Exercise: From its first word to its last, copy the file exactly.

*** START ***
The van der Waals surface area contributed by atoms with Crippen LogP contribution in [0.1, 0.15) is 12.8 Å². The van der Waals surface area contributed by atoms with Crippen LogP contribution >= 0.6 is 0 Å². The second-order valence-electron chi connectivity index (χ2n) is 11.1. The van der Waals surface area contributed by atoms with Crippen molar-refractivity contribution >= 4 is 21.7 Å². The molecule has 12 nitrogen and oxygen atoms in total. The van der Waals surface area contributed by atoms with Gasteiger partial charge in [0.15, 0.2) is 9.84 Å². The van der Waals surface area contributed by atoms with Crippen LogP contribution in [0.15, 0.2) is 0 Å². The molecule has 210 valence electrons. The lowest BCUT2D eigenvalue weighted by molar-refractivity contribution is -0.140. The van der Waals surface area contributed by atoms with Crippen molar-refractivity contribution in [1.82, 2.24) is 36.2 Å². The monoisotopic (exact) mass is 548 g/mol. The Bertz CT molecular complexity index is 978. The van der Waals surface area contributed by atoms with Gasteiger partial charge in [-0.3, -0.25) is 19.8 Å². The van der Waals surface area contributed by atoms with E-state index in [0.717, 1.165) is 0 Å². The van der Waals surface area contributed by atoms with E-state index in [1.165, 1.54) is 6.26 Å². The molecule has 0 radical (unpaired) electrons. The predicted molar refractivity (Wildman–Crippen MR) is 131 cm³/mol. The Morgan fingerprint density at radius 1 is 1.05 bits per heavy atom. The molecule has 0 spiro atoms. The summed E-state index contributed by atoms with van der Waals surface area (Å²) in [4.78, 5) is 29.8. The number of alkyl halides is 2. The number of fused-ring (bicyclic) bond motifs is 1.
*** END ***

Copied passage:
The van der Waals surface area contributed by atoms with Crippen LogP contribution in [0.1, 0.15) is 12.8 Å². The van der Waals surface area contributed by atoms with Crippen LogP contribution >= 0.6 is 0 Å². The second-order valence-electron chi connectivity index (χ2n) is 11.1. The van der Waals surface area contributed by atoms with Crippen molar-refractivity contribution >= 4 is 21.7 Å². The molecule has 12 nitrogen and oxygen atoms in total. The van der Waals surface area contributed by atoms with Gasteiger partial charge in [0.15, 0.2) is 9.84 Å². The van der Waals surface area contributed by atoms with Crippen LogP contribution in [0.15, 0.2) is 0 Å². The molecule has 210 valence electrons. The lowest BCUT2D eigenvalue weighted by molar-refractivity contribution is -0.140. The van der Waals surface area contributed by atoms with Crippen molar-refractivity contribution in [1.82, 2.24) is 36.2 Å². The monoisotopic (exact) mass is 548 g/mol. The Bertz CT molecular complexity index is 978. The van der Waals surface area contributed by atoms with Gasteiger partial charge in [-0.3, -0.25) is 19.8 Å². The van der Waals surface area contributed by atoms with E-state index in [0.717, 1.165) is 0 Å². The van der Waals surface area contributed by atoms with E-state index in [1.165, 1.54) is 6.26 Å². The molecule has 0 radical (unpaired) electrons. The predicted molar refractivity (Wildman–Crippen MR) is 131 cm³/mol. The Morgan fingerprint density at radius 1 is 1.05 bits per heavy atom. The molecule has 0 spiro atoms. The summed E-state index contributed by atoms with van der Waals surface area (Å²) in [4.78, 5) is 29.8. The number of alkyl halides is 2. The number of fused-ring (bicyclic) bond motifs is 1.